A federal appeals court upheld the majority of the government’s hours-of-service rule for truck drivers, rejecting most arguments presented by American Trucking Associations and Public Citizen.
The only provision that the court overturned was the Federal Motor Carrier Safety Administration’s decision not to exempt shorthaul drivers from the new requirement that drivers take 30-minute breaks before driving more than eight hours straight.
The court’s ruling issued Friday upheld the 30-minute break for all other drivers. ATA had challenged the provision, saying the research FMCSA cited only justified requiring breaks from driving, not non-working breaks.
It also upheld the restrictions on the 34-hour restart that drivers can use to reset their weekly driving limits: It can be used only once every seven days and must include two periods from 1 a.m. to 5 a.m.
The revised HOS rule took effect July 1, a year-and-a-half after FMCSA first made it final.
ATA filed suit in February 2012, asking the U.S. Court of Appeals for the District of Columbia to block implementation of the HOS rule, which it said used flawed assumptions and analysis and was “arbitrary and capricious and contrary to law.”
“While we are disappointed the court chose to give unlimited deference to [FMCSA’s] agenda-driving rulemaking, the striking down of the shorthaul break provision is an important victory,” said Dave Osiecki, ATA senior vice president of policy and regulatory affairs.
“The court recognized on numerous occasions the shortcomings of the agency’s deliberations, so despite upholding most of the rule, we hope this opinion will serve as a warning to FMCSA not to rely on similarly unsubstantiated rulemakings in the future,” Osiecki said in a statement.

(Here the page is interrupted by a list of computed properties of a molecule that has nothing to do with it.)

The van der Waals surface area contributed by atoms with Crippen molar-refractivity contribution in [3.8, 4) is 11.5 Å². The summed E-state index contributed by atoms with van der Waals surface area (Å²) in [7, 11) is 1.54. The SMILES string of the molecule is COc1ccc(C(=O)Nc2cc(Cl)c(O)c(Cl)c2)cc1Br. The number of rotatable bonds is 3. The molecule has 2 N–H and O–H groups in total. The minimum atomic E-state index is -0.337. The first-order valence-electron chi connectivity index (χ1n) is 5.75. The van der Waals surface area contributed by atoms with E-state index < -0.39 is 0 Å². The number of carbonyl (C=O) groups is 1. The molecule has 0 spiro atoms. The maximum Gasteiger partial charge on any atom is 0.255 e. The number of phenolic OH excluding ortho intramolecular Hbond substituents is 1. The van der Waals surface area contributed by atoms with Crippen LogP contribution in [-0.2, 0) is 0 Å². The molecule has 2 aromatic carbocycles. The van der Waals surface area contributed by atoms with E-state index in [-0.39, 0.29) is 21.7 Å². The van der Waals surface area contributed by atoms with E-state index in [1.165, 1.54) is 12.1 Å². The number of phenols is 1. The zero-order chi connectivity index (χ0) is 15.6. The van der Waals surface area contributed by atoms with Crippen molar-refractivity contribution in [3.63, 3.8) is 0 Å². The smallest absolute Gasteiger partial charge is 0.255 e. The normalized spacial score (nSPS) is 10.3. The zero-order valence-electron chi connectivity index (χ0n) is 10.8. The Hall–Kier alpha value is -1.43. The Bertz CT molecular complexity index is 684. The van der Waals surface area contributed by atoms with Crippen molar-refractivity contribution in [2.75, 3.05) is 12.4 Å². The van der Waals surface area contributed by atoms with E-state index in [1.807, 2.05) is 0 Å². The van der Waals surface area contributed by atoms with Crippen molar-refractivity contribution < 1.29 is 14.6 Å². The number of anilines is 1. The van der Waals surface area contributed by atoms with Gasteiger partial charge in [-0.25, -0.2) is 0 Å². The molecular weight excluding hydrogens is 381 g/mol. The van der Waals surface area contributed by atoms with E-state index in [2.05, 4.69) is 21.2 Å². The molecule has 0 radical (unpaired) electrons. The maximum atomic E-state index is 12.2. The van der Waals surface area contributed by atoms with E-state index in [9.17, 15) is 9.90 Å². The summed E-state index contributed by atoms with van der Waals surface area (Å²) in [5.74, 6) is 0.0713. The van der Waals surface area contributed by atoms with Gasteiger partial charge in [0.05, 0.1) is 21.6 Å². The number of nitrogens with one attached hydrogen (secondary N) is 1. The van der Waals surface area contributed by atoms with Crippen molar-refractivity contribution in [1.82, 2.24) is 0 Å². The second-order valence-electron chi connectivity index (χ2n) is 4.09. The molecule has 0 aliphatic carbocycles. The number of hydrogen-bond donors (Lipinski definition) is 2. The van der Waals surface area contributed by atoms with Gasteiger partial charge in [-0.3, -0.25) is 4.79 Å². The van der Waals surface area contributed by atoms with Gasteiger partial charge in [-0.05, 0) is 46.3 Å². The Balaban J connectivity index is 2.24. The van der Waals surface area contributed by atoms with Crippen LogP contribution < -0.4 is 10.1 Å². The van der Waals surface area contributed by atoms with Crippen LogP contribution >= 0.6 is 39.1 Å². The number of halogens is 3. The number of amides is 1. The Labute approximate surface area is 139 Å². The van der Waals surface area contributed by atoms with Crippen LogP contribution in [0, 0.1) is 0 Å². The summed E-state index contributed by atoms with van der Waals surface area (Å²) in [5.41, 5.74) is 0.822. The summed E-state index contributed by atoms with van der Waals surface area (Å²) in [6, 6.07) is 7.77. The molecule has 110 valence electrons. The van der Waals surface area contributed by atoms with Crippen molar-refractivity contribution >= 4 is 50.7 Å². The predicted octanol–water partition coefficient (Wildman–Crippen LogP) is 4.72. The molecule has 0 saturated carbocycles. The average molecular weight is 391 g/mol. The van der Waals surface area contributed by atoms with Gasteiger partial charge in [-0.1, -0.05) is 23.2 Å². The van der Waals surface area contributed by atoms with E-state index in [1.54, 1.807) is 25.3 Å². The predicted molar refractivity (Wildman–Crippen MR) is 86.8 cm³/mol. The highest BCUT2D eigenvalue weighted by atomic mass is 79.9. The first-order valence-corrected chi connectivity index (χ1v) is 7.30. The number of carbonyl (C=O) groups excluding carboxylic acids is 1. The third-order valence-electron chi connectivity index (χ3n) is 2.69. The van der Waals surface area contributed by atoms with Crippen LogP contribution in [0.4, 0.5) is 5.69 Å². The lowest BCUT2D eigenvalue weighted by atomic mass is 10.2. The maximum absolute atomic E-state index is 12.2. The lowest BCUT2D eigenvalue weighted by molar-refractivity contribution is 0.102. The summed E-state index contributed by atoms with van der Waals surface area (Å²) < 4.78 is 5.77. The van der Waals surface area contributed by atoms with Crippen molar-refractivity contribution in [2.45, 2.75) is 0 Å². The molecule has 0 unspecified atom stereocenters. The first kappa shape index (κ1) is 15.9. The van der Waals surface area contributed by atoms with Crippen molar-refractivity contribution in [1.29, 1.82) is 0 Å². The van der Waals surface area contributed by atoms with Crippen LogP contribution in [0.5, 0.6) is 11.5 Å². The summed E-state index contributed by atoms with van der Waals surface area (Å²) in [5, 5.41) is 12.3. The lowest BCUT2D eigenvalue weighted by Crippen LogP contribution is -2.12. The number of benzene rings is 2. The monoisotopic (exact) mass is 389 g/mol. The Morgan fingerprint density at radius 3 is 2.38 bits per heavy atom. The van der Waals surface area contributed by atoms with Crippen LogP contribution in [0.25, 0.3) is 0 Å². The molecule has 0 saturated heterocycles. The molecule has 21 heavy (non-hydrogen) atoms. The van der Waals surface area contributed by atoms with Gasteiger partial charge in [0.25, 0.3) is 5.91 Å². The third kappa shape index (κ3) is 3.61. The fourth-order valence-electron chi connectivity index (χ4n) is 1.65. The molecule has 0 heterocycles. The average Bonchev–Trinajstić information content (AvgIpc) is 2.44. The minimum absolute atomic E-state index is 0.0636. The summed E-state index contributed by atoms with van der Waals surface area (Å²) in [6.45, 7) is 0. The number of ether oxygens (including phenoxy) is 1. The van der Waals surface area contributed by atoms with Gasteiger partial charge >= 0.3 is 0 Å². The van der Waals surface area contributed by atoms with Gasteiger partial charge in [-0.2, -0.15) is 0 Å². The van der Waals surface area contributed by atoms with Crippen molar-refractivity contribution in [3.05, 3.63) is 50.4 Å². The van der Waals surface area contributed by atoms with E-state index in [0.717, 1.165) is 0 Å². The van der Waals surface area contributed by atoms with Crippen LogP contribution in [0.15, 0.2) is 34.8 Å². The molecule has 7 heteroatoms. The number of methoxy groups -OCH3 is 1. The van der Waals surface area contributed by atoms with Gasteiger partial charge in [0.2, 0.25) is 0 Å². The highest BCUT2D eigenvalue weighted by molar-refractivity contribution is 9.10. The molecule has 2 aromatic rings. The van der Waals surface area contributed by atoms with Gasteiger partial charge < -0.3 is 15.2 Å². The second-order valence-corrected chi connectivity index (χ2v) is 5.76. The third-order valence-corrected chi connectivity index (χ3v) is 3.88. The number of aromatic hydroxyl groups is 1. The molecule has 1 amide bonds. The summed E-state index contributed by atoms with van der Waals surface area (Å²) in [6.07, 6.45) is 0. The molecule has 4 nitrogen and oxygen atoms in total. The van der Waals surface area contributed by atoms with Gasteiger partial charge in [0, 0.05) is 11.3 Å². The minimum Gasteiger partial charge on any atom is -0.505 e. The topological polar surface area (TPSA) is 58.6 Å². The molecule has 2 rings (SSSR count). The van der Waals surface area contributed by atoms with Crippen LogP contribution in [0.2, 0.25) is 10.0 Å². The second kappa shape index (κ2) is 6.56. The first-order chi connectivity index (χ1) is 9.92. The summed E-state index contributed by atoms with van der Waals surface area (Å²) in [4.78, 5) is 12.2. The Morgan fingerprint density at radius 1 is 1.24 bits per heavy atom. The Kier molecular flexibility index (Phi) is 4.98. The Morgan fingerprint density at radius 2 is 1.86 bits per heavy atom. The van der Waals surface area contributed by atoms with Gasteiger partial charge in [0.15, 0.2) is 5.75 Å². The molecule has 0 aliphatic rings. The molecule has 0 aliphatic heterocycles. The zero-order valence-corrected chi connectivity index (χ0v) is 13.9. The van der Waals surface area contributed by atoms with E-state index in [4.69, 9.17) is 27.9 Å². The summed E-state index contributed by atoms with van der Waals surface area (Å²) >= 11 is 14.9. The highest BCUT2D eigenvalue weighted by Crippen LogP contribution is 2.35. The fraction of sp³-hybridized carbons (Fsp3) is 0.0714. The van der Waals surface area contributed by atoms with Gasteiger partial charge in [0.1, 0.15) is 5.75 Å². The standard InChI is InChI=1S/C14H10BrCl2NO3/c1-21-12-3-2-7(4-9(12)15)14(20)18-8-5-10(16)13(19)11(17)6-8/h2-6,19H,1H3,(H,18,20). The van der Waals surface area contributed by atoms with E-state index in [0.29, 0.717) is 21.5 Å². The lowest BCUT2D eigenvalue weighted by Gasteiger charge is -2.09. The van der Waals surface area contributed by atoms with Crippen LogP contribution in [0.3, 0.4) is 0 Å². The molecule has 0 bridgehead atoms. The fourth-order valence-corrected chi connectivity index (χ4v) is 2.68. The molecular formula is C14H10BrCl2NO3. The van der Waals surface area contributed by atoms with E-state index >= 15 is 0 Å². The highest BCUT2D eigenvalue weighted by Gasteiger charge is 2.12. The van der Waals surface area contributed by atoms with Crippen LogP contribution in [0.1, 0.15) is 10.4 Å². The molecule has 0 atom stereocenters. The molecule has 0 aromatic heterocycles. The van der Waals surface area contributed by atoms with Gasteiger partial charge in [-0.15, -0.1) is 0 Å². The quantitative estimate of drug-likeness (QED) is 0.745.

ATA had argued that the rule was “overly restrictive and costly,” while Public Citizen, representing a collection of public interest groups, argued the rule “is insufficiently protective of public safety,” the court stated. FMCSA came “down squarely in the middle, believing it got everything ‘just right,’” the ruling said.
The ruling kept in place the two provisions Public Citizen had challenged: That FMCSA should not have allowed the 11th hour of driving and the 34-hour restart — two provisions the agency has allowed since 2004.
The court called ATA and other groups’ disputes with the rule “highly technical points best left to [FMCSA].”
Government lawyers told the appeals court in March of this year that the trucking industry’s objections to HOS rule changes were nothing more than “simple scientific disputes” and that the court should defer to the government’s judgment in solving such disputes.
In a brief statement, FMCSA said it was “pleased with the court’s decision” and that it “is reviewing the court’s opinion and will soon take additional action, as needed, for its full implementation.”
Scott Nelson, the Public Citizen attorney who argued the case for that group and its allies, said his group was “obviously disappointed” with the ruling.
The court upheld the restart provision by ruling that Public Citizen did not have standing to challenge it, which Nelson characterized as “ducking” the issue. “The restart provision has now been sustained without anybody evaluating its merits,” he said.
In upholding the 11th daily driving hour, Nelson said the court trusted FMCSA’s scientific judgments, but the agency didn’t thoroughly examine the science.
“The court really put its finger on it: The agency won by attrition, not really making a persuasive case for its rule,” Nelson said, paraphrasing a sentence from the ruling.
FMCSA differentiates shorthaul drivers — who stay within a 150 air-mile radius of a home terminal, return to it on a regular basis and are driving a truck that does not require a commercial driver license — from longhaul drivers in many other provisions of HOS regulation, the court said.